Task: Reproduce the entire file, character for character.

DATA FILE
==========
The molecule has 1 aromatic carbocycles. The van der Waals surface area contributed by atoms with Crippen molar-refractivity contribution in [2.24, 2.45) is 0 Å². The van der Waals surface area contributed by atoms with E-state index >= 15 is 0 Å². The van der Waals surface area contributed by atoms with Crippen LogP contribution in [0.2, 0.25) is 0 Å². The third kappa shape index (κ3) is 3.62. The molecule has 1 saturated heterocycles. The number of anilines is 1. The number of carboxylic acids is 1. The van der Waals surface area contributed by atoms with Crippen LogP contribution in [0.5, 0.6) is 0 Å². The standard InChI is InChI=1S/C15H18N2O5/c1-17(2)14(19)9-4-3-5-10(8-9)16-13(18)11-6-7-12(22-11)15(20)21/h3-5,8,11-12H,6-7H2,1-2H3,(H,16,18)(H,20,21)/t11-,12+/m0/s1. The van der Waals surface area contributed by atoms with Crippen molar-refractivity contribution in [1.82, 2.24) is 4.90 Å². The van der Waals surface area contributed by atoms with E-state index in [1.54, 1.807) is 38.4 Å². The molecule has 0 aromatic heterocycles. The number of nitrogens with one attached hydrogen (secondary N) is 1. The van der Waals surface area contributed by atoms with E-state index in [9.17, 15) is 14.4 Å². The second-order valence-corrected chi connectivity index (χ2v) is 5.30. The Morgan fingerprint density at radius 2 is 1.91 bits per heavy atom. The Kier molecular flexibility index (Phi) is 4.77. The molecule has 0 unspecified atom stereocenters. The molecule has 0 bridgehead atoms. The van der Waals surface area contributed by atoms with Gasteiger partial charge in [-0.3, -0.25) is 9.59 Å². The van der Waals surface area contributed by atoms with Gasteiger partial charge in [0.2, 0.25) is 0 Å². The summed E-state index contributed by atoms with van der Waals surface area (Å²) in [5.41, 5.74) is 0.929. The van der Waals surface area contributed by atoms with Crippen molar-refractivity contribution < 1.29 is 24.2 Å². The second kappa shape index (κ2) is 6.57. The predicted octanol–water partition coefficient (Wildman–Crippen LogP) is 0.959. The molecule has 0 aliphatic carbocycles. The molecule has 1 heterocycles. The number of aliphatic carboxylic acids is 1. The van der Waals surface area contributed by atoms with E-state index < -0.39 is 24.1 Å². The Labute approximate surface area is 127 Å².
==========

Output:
The molecule has 1 aromatic carbocycles. The van der Waals surface area contributed by atoms with Crippen molar-refractivity contribution in [2.24, 2.45) is 0 Å². The van der Waals surface area contributed by atoms with E-state index >= 15 is 0 Å². The van der Waals surface area contributed by atoms with Crippen LogP contribution in [0.2, 0.25) is 0 Å². The third kappa shape index (κ3) is 3.62. The molecule has 1 saturated heterocycles. The number of anilines is 1. The number of carboxylic acids is 1. The van der Waals surface area contributed by atoms with Crippen LogP contribution in [0.5, 0.6) is 0 Å². The standard InChI is InChI=1S/C15H18N2O5/c1-17(2)14(19)9-4-3-5-10(8-9)16-13(18)11-6-7-12(22-11)15(20)21/h3-5,8,11-12H,6-7H2,1-2H3,(H,16,18)(H,20,21)/t11-,12+/m0/s1. The van der Waals surface area contributed by atoms with Crippen molar-refractivity contribution in [1.82, 2.24) is 4.90 Å². The van der Waals surface area contributed by atoms with E-state index in [1.54, 1.807) is 38.4 Å². The molecule has 0 aromatic heterocycles. The number of nitrogens with one attached hydrogen (secondary N) is 1. The van der Waals surface area contributed by atoms with E-state index in [9.17, 15) is 14.4 Å². The second-order valence-corrected chi connectivity index (χ2v) is 5.30. The Morgan fingerprint density at radius 2 is 1.91 bits per heavy atom. The Kier molecular flexibility index (Phi) is 4.77. The molecule has 0 unspecified atom stereocenters. The molecule has 0 bridgehead atoms. The van der Waals surface area contributed by atoms with Gasteiger partial charge in [-0.3, -0.25) is 9.59 Å². The van der Waals surface area contributed by atoms with Gasteiger partial charge in [0.2, 0.25) is 0 Å². The summed E-state index contributed by atoms with van der Waals surface area (Å²) in [5.41, 5.74) is 0.929. The van der Waals surface area contributed by atoms with Crippen molar-refractivity contribution < 1.29 is 24.2 Å². The second kappa shape index (κ2) is 6.57. The predicted octanol–water partition coefficient (Wildman–Crippen LogP) is 0.959. The molecule has 0 aliphatic carbocycles. The molecule has 1 heterocycles. The number of aliphatic carboxylic acids is 1. The van der Waals surface area contributed by atoms with E-state index < -0.39 is 24.1 Å². The Labute approximate surface area is 127 Å².